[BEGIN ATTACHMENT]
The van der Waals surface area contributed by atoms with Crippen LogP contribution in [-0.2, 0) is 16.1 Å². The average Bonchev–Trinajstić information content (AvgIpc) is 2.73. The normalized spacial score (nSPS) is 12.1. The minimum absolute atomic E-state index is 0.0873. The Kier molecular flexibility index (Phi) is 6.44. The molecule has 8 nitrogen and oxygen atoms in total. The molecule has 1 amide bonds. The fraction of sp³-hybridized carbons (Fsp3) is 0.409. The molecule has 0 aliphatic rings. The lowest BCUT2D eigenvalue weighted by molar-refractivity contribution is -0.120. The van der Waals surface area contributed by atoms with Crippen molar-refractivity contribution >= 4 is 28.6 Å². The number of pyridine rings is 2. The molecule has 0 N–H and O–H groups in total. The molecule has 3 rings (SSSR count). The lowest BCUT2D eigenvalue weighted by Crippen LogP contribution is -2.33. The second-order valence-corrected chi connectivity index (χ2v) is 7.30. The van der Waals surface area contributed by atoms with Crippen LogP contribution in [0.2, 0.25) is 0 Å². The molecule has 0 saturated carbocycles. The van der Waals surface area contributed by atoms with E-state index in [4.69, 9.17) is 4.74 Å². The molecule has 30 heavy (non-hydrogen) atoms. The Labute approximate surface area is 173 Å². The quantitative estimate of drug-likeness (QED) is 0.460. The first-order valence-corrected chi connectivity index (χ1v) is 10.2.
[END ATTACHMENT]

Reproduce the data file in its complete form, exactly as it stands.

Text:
The van der Waals surface area contributed by atoms with Crippen LogP contribution in [-0.2, 0) is 16.1 Å². The average Bonchev–Trinajstić information content (AvgIpc) is 2.73. The normalized spacial score (nSPS) is 12.1. The minimum absolute atomic E-state index is 0.0873. The Kier molecular flexibility index (Phi) is 6.44. The molecule has 8 nitrogen and oxygen atoms in total. The molecule has 1 amide bonds. The fraction of sp³-hybridized carbons (Fsp3) is 0.409. The molecule has 0 aliphatic rings. The lowest BCUT2D eigenvalue weighted by molar-refractivity contribution is -0.120. The van der Waals surface area contributed by atoms with Crippen molar-refractivity contribution >= 4 is 28.6 Å². The number of pyridine rings is 2. The molecule has 0 N–H and O–H groups in total. The molecule has 3 rings (SSSR count). The lowest BCUT2D eigenvalue weighted by Crippen LogP contribution is -2.33. The second-order valence-corrected chi connectivity index (χ2v) is 7.30. The van der Waals surface area contributed by atoms with Crippen LogP contribution in [0.2, 0.25) is 0 Å². The molecule has 0 saturated carbocycles. The van der Waals surface area contributed by atoms with E-state index in [4.69, 9.17) is 4.74 Å². The molecule has 30 heavy (non-hydrogen) atoms. The Labute approximate surface area is 173 Å². The quantitative estimate of drug-likeness (QED) is 0.460. The first-order valence-corrected chi connectivity index (χ1v) is 10.2.